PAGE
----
Re: Gtk::perl documentation?

Tom Jennings said:
Oh no need to apologize; I wasn't clear, and thanks for the hints. I map C
to perl OK (with occasional screwups :-) but I find a lot of things don't
map, or the transformations aren't obvious to me, eg.
gtk_button_new_with_mnemonic() maps to... what? not
'Gtk::Button_with_mnemonic-> new' or other variations I've tried.

[see below for the answer!]

But that's only part of it; for example I coded my menus explicitly, then
later stumble upon GtkItemFactory, which appears like it might be some
higher-level (and smarter) way to assemble menus. I found
references to *_STOCK_* items the same way; those look easy to
implement, the reference may be adequate here, but the mere existence of
these things is the mystery. Obviously knowing available structural models
up front would beat reading a reference in alpha order.

the 40k-foot overviews in the API reference and tutorials are good, because
they introduce the basic concepts for the hard stuff, like TreeView and
TextBuffer and other such things.

as for documenting the perl stuff....  there are too many GTK functions to
document in perl, especially if the docs would be 95% copied.   it's wasteful
and error-prone.   i think we'd be best off providing a document which
describes the general principles behind how the bindings map C to perl, and
detail specific places where the perl API is different from the C one.

here's a brain-dump that might serve as the beginnings of that document for
new-gtk2-perl, which is modelled after gtk-perl:

in general:

namespaces are mapped according to package and scope.  some are toplevel, some
are not.

  gtk_ = namespace => Gtk2::
  gdk_ = namespace => Gtk2::Gdk::

  objects get their own namespace, in a way
  e.g., GtkButton => Gtk2::Button
        GdkPixbuf => Gtk2::Gdk::Pixbuf
        GtkScrolledWindow => Gtk2::ScrolledWindow
        PangoFontDescription => Gtk2::Pango::FontDescription

  thus, b = gtk_button_new_with_mnemonic (str); becomes
  $b = Gtk2::Button->new_with_mnemonic ($str);
  $b->show; # gtk_widget_show

if you can't guess, then it's been poorly chosen.

constructors and class static methods (ones that work on various objects, not
necessary of a single object) take a class *name* as the first parameter. 
object methods take an object reference as the first parameter.  (exactly like
the very basic perl oo stuff!)  any method within an object's ascenstry may be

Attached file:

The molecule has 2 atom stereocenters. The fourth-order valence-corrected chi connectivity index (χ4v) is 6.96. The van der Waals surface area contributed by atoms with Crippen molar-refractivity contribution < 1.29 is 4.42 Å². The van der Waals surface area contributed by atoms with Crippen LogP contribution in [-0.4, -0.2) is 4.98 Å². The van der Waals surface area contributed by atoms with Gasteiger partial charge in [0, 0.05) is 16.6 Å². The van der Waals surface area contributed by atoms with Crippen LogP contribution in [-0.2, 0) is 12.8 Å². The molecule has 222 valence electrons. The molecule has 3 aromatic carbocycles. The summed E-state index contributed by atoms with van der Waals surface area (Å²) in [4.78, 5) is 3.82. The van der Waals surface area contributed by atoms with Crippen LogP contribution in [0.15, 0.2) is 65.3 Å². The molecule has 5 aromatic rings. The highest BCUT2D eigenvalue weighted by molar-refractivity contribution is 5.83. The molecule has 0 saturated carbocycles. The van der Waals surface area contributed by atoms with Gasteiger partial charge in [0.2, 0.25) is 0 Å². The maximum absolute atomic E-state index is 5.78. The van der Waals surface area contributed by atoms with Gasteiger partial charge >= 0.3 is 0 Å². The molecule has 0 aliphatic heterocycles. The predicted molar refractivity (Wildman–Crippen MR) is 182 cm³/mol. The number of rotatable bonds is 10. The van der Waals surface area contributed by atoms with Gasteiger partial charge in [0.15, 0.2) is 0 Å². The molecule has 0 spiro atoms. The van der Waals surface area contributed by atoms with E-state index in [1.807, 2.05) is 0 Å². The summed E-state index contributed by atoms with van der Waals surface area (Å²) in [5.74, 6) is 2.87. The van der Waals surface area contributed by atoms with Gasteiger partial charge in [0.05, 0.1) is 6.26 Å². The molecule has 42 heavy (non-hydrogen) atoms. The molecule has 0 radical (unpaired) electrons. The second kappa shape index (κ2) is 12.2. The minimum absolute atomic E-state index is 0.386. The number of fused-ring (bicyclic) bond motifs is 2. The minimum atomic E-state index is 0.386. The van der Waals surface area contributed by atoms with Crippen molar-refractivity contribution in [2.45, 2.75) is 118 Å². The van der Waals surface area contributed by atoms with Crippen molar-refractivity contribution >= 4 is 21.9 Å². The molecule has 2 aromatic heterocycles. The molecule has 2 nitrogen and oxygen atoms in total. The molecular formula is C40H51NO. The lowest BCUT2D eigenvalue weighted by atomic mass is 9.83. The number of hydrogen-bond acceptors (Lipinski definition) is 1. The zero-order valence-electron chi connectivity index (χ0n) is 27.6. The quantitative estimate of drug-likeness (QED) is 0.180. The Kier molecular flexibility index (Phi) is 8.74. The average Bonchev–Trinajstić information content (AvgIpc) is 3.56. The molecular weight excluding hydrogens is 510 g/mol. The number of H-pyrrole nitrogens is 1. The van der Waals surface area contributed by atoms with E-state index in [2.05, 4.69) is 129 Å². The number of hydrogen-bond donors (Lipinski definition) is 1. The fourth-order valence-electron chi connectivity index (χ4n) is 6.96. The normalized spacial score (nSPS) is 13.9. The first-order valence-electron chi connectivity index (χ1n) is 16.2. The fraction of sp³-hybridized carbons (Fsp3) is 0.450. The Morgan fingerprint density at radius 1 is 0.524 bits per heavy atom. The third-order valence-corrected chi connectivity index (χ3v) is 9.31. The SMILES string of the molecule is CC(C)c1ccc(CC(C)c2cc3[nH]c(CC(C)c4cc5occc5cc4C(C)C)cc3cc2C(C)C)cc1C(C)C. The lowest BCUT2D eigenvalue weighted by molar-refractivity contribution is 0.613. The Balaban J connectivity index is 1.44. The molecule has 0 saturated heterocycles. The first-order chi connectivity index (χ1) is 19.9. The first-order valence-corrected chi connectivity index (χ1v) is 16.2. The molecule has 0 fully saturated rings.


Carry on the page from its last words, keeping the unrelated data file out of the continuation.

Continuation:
called directly on that object's reference, without the C-style casting
(again, exactly like basic perl oo stuff).

constants are handled as strings, for readability, and because it can happen
automagically thanks to the GType system.  in general, strip the prefix,
lowercase it, and optionally convert _ to -:

    GTK_WINDOW_TOPLEVEL => 'toplevel'
    GTK_BUTTONS_OK_CANCEL => 'ok-cancel'  (or 'ok_cancel')

flags are a special case.  you can't bitwise-or strings, so you provide a
reference to an array of them instead.  anonymous arrays are useful here, and
an empty anonymous array is a great way to say 'no flags'.

    FOO_BAR_BAZ | FOO_BAR_QUU | FOO_BAR_QUUX => [qw/baz quu quux/]
    0 => []

note that if you don't like the short form or aren't sure what it would be,
you can just stringify the full form, e.g.:

   'GTK_WINDOW_TOPLEVEL' is equivalent to 'toplevel'

the _STOCK_ stuff is a little different; you actually give the stock id
string, e.g., GTK_STOCK_OK => 'gtk-ok'.  i don't know where the docs are for
that, but it's been my first guess every time.

the next huge difference is calling conventions and other principles:

you don't do reference-handling for memory handling in perl.  the bindings
take care of it for you.  never worry with ref/unref/free again.  (warning:
that's in new-gtk2-perl and new-gtk2-perl)

in C you can only return one thing, but perl lets you return a list. 
therefore, anything in C that looks like this:

  foo_get_baz_and_quux (foo, &baz, &quux);

would look like this:

  ($baz, $quux) = $foo->get_baz_and_quux;

again, as expected.

you will never see a GType in perl; use only package names.

most things that take or return GList/GSList/arrays will use native perl
arrays instead.  we make heavy use of the perl argument stack.

you don't need to specify string lengths.

anything that uses GError in C will croak on failure, setting $@ to the
returned error message.  the idealogy here is that GError is to be used for
runtime exceptions, and croak is how you do that in perl.  you can catch a
croak very easily by wrapping the function in an eval:

   eval { $pixbuf = Gtk2::Gdk::Pixbuf->new_from_file ($filename); };
   if ($@) {
        # couldn't open the file, $@ has the message
   } else {
        # do something with $pixbuf

this has the added advantage of letting you bunch things together as you would
with a try/throw/catch block in C++.

use normal perl callback/closure tricks with new-gtk2-perl callbacks.  in a
large number of the more esoteric cases, the callbacks aren't needed, because
they are GDestroyNotify functions; at the binding level, these are used to
take care of the perl scalar reference counts, so that everything should just
work magically and you'll never have to worry about it.

there.  just about everything you need to know.  what else?  =)

muppet <scott asofyet org>

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